Washington saw startling growth in its early years. By 1820, it had come from nowhere to become the fifth largest city in the US, with a population of 28,800. Of course, fast-industrializing London was far larger, swelling to over 1.2 million residents within its same boundaries — still a small fraction of its ultimate size, and far larger than Washington would ever be.
Are limits feasible?
For centuries, governments have tried to solve the “problem” of capital city growth, and the resulting high costs, traffic congestion, and perception of decadence. Paris solved this problem in the 19th century by bulldozing its dirty, congested old capital and starting pretty much from scratch.
Most such attempts have involved moving the government to a new city. Even when such a move has happened, the previous capital has rarely been fully rid of traffic — whether it's New York City, Philadelphia, Delhi (and Kolkata), Rio de Janeiro, or (in the future, although these plans often falter) Cairo. Doing so also results in centuries of complaining from bureaucrats “exiled” to the inferior new capital.
A different approach is being tried by Chinese authorities in greater Beijing. There, authorities are directly limiting the city's population while keeping the government functions in place.
According to an Economist report, the results have been a human tragedy:
the real city government has a maximum target size for the capital's population: 23 million in 2020, only one million more than in 2016. To achieve this, the authorities have been booting out vulnerable people: migrants from the countryside. Their places of work are being closed down. Substandard housing, the only sort they can afford, is being condemned as unsafe. Activists say three million migrants have been evicted from Beijing and other big cities in the past five years.
Limiting the number of homes in a growing city creates growing competition for those homes. As Josh Stephens writes about a recent book criticizing gentrification, “If you set up a 'fight' between 'capital' and poor people, how do you think that’s going to turn out?”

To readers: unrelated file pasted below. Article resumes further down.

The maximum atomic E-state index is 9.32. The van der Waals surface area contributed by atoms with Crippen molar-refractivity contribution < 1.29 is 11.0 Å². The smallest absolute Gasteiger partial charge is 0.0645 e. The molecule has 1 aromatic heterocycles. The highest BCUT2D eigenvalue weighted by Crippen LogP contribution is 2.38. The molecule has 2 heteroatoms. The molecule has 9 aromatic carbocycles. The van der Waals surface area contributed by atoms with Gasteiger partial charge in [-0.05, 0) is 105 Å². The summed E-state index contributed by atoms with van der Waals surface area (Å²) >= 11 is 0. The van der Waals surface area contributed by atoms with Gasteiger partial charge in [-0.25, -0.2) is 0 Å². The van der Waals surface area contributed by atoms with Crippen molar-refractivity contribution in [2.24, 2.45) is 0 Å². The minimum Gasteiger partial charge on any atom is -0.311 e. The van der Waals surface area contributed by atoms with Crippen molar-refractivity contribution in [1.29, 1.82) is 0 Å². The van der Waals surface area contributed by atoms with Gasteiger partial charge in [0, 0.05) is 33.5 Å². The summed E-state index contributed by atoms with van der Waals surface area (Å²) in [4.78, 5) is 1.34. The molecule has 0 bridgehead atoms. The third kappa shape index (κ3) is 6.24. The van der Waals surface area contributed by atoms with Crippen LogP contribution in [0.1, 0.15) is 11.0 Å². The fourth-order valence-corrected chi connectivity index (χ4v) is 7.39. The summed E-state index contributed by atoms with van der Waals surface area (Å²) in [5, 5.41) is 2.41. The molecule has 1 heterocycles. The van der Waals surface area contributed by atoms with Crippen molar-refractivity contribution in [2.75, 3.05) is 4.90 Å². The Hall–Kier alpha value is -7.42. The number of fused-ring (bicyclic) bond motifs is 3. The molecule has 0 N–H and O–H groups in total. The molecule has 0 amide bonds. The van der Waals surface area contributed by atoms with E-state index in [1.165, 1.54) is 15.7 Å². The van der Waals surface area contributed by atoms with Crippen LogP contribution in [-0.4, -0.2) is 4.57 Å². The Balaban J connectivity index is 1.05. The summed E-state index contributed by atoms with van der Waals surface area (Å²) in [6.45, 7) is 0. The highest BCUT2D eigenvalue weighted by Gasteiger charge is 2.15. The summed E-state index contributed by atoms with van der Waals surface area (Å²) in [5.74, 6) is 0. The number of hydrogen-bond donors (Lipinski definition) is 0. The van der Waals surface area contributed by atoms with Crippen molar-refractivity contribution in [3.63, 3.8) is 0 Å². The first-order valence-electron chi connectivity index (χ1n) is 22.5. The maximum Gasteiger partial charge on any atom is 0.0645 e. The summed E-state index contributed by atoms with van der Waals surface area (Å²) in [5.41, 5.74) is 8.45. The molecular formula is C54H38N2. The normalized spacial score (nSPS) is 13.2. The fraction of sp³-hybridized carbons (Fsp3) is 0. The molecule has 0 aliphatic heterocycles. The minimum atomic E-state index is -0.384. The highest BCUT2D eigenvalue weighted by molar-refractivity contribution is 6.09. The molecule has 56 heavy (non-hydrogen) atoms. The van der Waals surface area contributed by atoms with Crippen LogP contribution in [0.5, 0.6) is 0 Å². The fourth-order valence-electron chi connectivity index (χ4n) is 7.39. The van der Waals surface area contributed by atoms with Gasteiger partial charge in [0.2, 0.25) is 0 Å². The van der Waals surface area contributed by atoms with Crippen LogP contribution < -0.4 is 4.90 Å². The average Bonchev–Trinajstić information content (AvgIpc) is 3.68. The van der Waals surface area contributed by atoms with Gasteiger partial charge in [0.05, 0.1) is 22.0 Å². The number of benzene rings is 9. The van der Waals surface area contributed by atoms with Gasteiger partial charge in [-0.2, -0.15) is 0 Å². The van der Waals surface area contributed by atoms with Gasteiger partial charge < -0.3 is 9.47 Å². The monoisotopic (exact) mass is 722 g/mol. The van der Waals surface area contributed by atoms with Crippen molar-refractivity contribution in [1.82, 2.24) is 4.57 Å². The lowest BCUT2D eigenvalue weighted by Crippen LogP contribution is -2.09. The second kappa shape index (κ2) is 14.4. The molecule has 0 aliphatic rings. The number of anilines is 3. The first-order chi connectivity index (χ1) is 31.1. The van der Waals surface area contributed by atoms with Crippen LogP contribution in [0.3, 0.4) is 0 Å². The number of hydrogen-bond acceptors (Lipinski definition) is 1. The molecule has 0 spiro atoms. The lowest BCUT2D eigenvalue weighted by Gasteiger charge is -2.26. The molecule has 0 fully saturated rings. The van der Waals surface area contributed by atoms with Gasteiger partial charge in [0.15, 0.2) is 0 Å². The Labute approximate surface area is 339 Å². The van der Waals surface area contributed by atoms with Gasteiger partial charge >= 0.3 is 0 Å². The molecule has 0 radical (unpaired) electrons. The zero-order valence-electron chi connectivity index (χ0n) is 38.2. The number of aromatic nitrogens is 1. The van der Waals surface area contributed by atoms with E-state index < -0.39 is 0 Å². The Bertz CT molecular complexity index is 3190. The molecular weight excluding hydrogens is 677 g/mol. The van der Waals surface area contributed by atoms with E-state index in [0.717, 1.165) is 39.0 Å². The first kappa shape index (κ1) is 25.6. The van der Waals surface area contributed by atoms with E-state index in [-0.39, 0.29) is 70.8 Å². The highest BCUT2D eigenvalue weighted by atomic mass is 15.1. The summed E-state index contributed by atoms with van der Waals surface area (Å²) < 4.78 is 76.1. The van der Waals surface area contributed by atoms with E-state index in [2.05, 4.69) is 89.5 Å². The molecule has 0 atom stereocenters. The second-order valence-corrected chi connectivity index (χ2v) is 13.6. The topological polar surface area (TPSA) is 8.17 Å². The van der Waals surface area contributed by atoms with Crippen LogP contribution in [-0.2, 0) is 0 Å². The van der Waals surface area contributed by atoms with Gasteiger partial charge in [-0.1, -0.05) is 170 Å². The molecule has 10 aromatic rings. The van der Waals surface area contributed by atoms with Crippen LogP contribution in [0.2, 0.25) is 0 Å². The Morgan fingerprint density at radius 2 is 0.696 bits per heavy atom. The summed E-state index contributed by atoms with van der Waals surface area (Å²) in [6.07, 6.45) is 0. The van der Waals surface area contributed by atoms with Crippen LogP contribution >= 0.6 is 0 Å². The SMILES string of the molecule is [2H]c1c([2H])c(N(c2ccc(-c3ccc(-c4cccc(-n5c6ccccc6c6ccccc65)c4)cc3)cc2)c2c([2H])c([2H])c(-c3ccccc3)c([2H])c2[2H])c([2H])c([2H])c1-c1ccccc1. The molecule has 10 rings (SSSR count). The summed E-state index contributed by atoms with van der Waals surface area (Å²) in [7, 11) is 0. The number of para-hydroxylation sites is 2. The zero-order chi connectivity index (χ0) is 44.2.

In both nominally Communist Beijing and the nominally capitalist Bay area, that fight is easily won by the powerful, the rich, and incumbent homeowners — and lost by lower-income people, marginalized groups, and those coming from outside.
Life happens, so plan for it
Shouting “go back to where you came from” at prospective residents, or halting construction of new houses, won't stop greater Washington's population growth. Even if a wall were built to keep all new outsiders from moving in, greater Washington would still need to build hundreds of new homes every week, just to house the young people who were born and raised here.
Whether we like it or not, our region's population is growing and changing, and people need homes to live in. For decades, DC neighborhoods have been soothed with comforting fibs that said otherwise: that the status quo can remain permanently so, that “stable neighborhood character” never needs to change, that “they” can live elsewhere. The results of procrastinating: we've woefully under-prepared as the region's tremendous housing demand shifted towards the core, and now are literally paying the price as rents spiral.
The new Comprehensive Plan is DC's chance to pivot away from exclusion and denial, and towards a future of inclusive growth. To get there requires acknowledging and understanding that places, like people, grow and change.